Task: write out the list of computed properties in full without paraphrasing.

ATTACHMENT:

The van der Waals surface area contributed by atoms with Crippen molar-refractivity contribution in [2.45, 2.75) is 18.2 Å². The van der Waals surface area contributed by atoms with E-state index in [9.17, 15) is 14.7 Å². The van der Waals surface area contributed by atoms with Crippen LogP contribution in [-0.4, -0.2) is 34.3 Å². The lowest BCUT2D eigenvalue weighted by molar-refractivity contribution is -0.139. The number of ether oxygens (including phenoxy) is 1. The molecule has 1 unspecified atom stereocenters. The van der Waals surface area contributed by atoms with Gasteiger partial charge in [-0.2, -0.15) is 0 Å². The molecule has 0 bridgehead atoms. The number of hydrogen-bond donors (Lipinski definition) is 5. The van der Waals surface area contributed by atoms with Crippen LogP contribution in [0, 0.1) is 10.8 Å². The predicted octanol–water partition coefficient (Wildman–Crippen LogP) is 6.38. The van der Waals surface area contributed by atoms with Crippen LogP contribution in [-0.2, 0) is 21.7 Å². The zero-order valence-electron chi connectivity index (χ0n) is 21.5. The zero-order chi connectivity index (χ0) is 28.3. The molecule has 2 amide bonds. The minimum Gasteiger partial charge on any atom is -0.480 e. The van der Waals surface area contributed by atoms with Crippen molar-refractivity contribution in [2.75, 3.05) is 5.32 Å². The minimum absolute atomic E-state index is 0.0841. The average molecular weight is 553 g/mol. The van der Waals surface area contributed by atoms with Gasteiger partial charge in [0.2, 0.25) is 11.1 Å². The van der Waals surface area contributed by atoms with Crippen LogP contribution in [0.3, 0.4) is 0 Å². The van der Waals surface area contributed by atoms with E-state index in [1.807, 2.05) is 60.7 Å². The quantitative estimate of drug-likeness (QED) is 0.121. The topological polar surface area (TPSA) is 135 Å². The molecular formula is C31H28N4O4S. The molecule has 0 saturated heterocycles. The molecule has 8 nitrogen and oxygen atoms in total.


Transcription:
The van der Waals surface area contributed by atoms with Crippen molar-refractivity contribution in [2.45, 2.75) is 18.2 Å². The van der Waals surface area contributed by atoms with E-state index in [9.17, 15) is 14.7 Å². The van der Waals surface area contributed by atoms with Crippen LogP contribution in [-0.4, -0.2) is 34.3 Å². The lowest BCUT2D eigenvalue weighted by molar-refractivity contribution is -0.139. The number of ether oxygens (including phenoxy) is 1. The molecule has 1 unspecified atom stereocenters. The van der Waals surface area contributed by atoms with Gasteiger partial charge in [-0.2, -0.15) is 0 Å². The molecule has 0 bridgehead atoms. The number of hydrogen-bond donors (Lipinski definition) is 5. The van der Waals surface area contributed by atoms with Crippen LogP contribution in [0, 0.1) is 10.8 Å². The predicted octanol–water partition coefficient (Wildman–Crippen LogP) is 6.38. The van der Waals surface area contributed by atoms with Crippen LogP contribution in [-0.2, 0) is 21.7 Å². The zero-order valence-electron chi connectivity index (χ0n) is 21.5. The zero-order chi connectivity index (χ0) is 28.3. The molecule has 2 amide bonds. The minimum Gasteiger partial charge on any atom is -0.480 e. The van der Waals surface area contributed by atoms with Crippen molar-refractivity contribution in [2.75, 3.05) is 5.32 Å². The minimum absolute atomic E-state index is 0.0841. The average molecular weight is 553 g/mol. The van der Waals surface area contributed by atoms with Gasteiger partial charge in [0.2, 0.25) is 11.1 Å². The van der Waals surface area contributed by atoms with Crippen LogP contribution in [0.3, 0.4) is 0 Å². The van der Waals surface area contributed by atoms with E-state index in [1.807, 2.05) is 60.7 Å². The quantitative estimate of drug-likeness (QED) is 0.121. The topological polar surface area (TPSA) is 135 Å². The molecular formula is C31H28N4O4S. The molecule has 0 saturated heterocycles. The molecule has 8 nitrogen and oxygen atoms in total.